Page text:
Album Review by Matt Bell (The Sun)
22 April 2016
“If you’ve spent the winter wondering whether Jon Snow will return (alive) in Game of Thrones, one glance at the cover of Sam Winston’s debut album, The Fire & The Icicle, may lift your spirits. A man with long black hair and a hooded cloak strides towards a mountain, carrying a burning lantern. OK, he’s not a ranger of the Night’s Watch, but where he leads, you’ll want to follow. The image is the darkest thing about Winston’s record; ahead is all a heart-warming, folk-pop march into the light. Winston is an instinctive melodist and soulful to the tips of his toes. None of these 10 songs outstays its welcome, but every one shifts subtly and rewardingly between or within genres, buoyed by an undeniably pure-pop sensibility. Even at its most melancholy, Winston’s voice has the sunny elan of a Bruno Mars (one of his influences), and even a can’t-quite-put-your-finger-on-it Caribbean lilt, like Finley Quaye’s cousin, twice removed. Elsewhere, there’s a hint of the bluesy rasp of Paolo Nutini, another of his musical heroes, but Winston is also consistently smooth and charismatic – a romantic with his ear attuned to the finest R&B, past and present.
“No November Like It” crackles with hand-claps and sparks with slide guitar, as if Django were doing a campfire jig. “You were flammable, hostile, altogether volatile,” goes the lyric. This song is entirely hummable. That pop sweetness, almost the best kind of boyband croon, is caught on “Reach You” and the swoonsome chorus of “Who Decides?” while there’s a jazzier swing to “Stand & Fight”, after its starker, electric guitar-picked opening. “Little White Lights” is a gorgeous, swaying lament for lost love that proves Winston is the kind of artist to restore your faith in human nature. Its key couplet could be his credo: “I’ll be optimistic/In this world so cold and twisted.” Some of his most intriguing music can be found on “Cherry Sweet” and “Defenceless (Your Move)”. The former mixes honky-tonk brass and a ukulele in a sort of quirky showtune: think early Noah & the Whale do Bacharach, in New Orleans, with a catchy, come-rain-or-shine insouciance. The latter could be the album’s standout: using dulcitone, autoharp and three different organs, Winston seems to be piloting “Ashes to Ashes”-inspired synth-pop through a 19th-century wormhole in the company of Terence Trent D’Arby. “Silhouette” reveals more of those R&B smarts, as a line as startlingly contemporary as “It’s better than HD, and 3D and every TV screen” suddenly begins the chorus of a stately, Tea for the Tillerman-recalling, baroque-pop odyssey namechecking “a wooden spoon”, “blackberry jam at summer noon” and “sepia rainbows”.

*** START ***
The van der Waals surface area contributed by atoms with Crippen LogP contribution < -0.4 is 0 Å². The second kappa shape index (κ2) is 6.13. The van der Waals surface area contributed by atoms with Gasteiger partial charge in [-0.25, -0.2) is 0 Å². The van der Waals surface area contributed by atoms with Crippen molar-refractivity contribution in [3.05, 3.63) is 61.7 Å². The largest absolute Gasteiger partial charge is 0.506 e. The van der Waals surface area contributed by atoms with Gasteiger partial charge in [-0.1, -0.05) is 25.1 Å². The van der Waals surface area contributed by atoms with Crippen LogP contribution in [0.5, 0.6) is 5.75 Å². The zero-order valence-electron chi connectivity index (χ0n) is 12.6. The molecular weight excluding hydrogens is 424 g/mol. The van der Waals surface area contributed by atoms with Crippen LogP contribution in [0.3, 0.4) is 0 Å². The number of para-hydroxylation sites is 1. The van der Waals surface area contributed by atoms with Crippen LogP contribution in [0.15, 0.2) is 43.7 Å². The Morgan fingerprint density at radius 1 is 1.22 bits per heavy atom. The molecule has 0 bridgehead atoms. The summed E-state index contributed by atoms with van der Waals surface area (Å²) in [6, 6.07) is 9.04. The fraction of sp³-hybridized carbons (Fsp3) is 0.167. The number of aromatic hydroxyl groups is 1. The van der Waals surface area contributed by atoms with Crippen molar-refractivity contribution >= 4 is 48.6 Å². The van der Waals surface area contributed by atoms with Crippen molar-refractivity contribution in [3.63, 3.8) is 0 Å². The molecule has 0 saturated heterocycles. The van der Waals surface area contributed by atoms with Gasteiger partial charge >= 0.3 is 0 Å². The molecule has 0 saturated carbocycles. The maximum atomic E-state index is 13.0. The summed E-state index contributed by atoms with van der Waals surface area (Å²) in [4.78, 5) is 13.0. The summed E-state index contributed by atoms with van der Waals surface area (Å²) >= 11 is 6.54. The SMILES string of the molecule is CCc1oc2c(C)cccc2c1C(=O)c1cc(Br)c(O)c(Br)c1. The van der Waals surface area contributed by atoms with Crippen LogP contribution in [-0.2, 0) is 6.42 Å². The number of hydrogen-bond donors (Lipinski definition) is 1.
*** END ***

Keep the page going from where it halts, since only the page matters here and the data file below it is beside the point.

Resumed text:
The last song, “These Golden Hearts”, revels in its layered harmonies and anthemic chorus, like “Yellow”-era Coldplay, still gazing at the stars. Military drums beat a retreat, as Winston’s vocal glides between R&B falsetto and Mumfords-eque bluster in the space of the middle-eight. Earlier, “The Bad Wolf” (of “Big” fame) makes an appearance, complete with a delightfully doo-wop-ish introduction. Yet for all that he sings “The glass is half-empty/There’s no positivity now”, Winston only deals in happy endings. In this fairy tale of an album, he can’t help but play Prince Charming.”More from Matt Bell